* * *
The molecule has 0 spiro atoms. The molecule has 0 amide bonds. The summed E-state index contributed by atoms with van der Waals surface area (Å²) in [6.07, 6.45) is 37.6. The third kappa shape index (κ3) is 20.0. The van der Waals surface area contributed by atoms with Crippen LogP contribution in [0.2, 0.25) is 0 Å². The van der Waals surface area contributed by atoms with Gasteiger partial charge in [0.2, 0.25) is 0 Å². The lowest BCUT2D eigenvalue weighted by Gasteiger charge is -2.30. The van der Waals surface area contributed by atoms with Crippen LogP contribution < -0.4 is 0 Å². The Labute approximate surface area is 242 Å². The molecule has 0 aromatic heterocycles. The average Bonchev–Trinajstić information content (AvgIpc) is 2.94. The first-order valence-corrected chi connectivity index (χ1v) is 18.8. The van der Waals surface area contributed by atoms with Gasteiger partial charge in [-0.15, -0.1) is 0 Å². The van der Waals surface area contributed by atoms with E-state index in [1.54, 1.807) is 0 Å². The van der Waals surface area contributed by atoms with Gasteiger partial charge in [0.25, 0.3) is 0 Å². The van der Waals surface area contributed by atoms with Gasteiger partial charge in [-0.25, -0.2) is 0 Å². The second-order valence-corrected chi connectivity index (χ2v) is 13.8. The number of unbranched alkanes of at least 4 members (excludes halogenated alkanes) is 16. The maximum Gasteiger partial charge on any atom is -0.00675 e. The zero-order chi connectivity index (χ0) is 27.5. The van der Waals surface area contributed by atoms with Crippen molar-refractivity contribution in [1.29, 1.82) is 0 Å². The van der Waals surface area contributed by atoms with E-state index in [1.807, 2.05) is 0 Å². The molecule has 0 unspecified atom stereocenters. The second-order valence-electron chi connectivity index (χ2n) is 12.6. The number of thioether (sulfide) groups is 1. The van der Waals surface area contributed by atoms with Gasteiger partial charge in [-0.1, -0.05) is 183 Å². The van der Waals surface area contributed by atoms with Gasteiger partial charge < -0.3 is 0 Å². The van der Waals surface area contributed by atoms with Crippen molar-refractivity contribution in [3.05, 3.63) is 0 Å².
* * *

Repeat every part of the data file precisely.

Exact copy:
The molecule has 0 spiro atoms. The molecule has 0 amide bonds. The summed E-state index contributed by atoms with van der Waals surface area (Å²) in [6.07, 6.45) is 37.6. The third kappa shape index (κ3) is 20.0. The van der Waals surface area contributed by atoms with Crippen LogP contribution in [0.2, 0.25) is 0 Å². The van der Waals surface area contributed by atoms with Gasteiger partial charge in [0.2, 0.25) is 0 Å². The lowest BCUT2D eigenvalue weighted by Gasteiger charge is -2.30. The van der Waals surface area contributed by atoms with Crippen LogP contribution < -0.4 is 0 Å². The Labute approximate surface area is 242 Å². The molecule has 0 aromatic heterocycles. The average Bonchev–Trinajstić information content (AvgIpc) is 2.94. The first-order valence-corrected chi connectivity index (χ1v) is 18.8. The van der Waals surface area contributed by atoms with Gasteiger partial charge in [-0.15, -0.1) is 0 Å². The van der Waals surface area contributed by atoms with E-state index in [1.54, 1.807) is 0 Å². The van der Waals surface area contributed by atoms with Gasteiger partial charge in [0.25, 0.3) is 0 Å². The van der Waals surface area contributed by atoms with Gasteiger partial charge in [-0.25, -0.2) is 0 Å². The second-order valence-corrected chi connectivity index (χ2v) is 13.8. The number of unbranched alkanes of at least 4 members (excludes halogenated alkanes) is 16. The maximum Gasteiger partial charge on any atom is -0.00675 e. The zero-order chi connectivity index (χ0) is 27.5. The van der Waals surface area contributed by atoms with Crippen molar-refractivity contribution in [1.29, 1.82) is 0 Å². The van der Waals surface area contributed by atoms with E-state index in [1.807, 2.05) is 0 Å². The molecule has 0 unspecified atom stereocenters. The second-order valence-electron chi connectivity index (χ2n) is 12.6. The number of thioether (sulfide) groups is 1. The van der Waals surface area contributed by atoms with Gasteiger partial charge in [-0.1, -0.05) is 183 Å². The van der Waals surface area contributed by atoms with Gasteiger partial charge < -0.3 is 0 Å². The van der Waals surface area contributed by atoms with Crippen molar-refractivity contribution in [3.05, 3.63) is 0 Å².